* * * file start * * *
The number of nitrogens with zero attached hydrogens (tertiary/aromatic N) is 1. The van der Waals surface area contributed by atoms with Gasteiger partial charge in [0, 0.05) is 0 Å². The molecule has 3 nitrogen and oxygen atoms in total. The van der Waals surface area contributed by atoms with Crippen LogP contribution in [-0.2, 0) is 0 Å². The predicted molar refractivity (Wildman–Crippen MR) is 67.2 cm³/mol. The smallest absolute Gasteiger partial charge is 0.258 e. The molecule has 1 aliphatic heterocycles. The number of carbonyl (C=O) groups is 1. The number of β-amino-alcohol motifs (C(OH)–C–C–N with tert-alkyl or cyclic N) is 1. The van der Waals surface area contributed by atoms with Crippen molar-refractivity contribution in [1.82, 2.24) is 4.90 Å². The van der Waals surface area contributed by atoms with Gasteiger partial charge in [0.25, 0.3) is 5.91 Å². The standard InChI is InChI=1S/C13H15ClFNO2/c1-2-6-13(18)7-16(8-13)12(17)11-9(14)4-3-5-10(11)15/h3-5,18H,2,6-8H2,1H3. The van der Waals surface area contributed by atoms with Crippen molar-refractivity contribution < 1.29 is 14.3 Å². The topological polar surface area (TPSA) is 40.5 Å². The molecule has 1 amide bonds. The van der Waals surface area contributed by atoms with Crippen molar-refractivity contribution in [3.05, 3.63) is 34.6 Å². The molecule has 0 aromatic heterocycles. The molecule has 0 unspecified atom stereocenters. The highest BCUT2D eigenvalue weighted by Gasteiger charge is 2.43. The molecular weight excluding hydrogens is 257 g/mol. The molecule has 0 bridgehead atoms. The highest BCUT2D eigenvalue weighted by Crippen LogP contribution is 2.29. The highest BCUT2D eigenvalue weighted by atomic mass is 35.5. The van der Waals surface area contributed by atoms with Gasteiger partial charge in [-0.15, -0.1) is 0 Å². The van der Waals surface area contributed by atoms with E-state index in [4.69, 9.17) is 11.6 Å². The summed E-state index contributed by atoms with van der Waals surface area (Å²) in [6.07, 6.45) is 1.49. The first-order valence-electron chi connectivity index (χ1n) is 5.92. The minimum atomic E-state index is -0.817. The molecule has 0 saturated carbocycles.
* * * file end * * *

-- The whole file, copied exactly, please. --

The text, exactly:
The number of nitrogens with zero attached hydrogens (tertiary/aromatic N) is 1. The van der Waals surface area contributed by atoms with Gasteiger partial charge in [0, 0.05) is 0 Å². The molecule has 3 nitrogen and oxygen atoms in total. The van der Waals surface area contributed by atoms with Crippen LogP contribution in [-0.2, 0) is 0 Å². The predicted molar refractivity (Wildman–Crippen MR) is 67.2 cm³/mol. The smallest absolute Gasteiger partial charge is 0.258 e. The molecule has 1 aliphatic heterocycles. The number of carbonyl (C=O) groups is 1. The number of β-amino-alcohol motifs (C(OH)–C–C–N with tert-alkyl or cyclic N) is 1. The van der Waals surface area contributed by atoms with Crippen molar-refractivity contribution in [1.82, 2.24) is 4.90 Å². The van der Waals surface area contributed by atoms with Gasteiger partial charge in [0.25, 0.3) is 5.91 Å². The standard InChI is InChI=1S/C13H15ClFNO2/c1-2-6-13(18)7-16(8-13)12(17)11-9(14)4-3-5-10(11)15/h3-5,18H,2,6-8H2,1H3. The van der Waals surface area contributed by atoms with Crippen molar-refractivity contribution < 1.29 is 14.3 Å². The topological polar surface area (TPSA) is 40.5 Å². The molecule has 1 amide bonds. The van der Waals surface area contributed by atoms with Crippen molar-refractivity contribution in [3.05, 3.63) is 34.6 Å². The molecule has 0 aromatic heterocycles. The molecule has 0 unspecified atom stereocenters. The highest BCUT2D eigenvalue weighted by Gasteiger charge is 2.43. The molecular weight excluding hydrogens is 257 g/mol. The molecule has 0 bridgehead atoms. The highest BCUT2D eigenvalue weighted by Crippen LogP contribution is 2.29. The highest BCUT2D eigenvalue weighted by atomic mass is 35.5. The van der Waals surface area contributed by atoms with Gasteiger partial charge in [-0.15, -0.1) is 0 Å². The van der Waals surface area contributed by atoms with E-state index in [4.69, 9.17) is 11.6 Å². The summed E-state index contributed by atoms with van der Waals surface area (Å²) in [6.07, 6.45) is 1.49. The first-order valence-electron chi connectivity index (χ1n) is 5.92. The minimum atomic E-state index is -0.817. The molecule has 0 saturated carbocycles.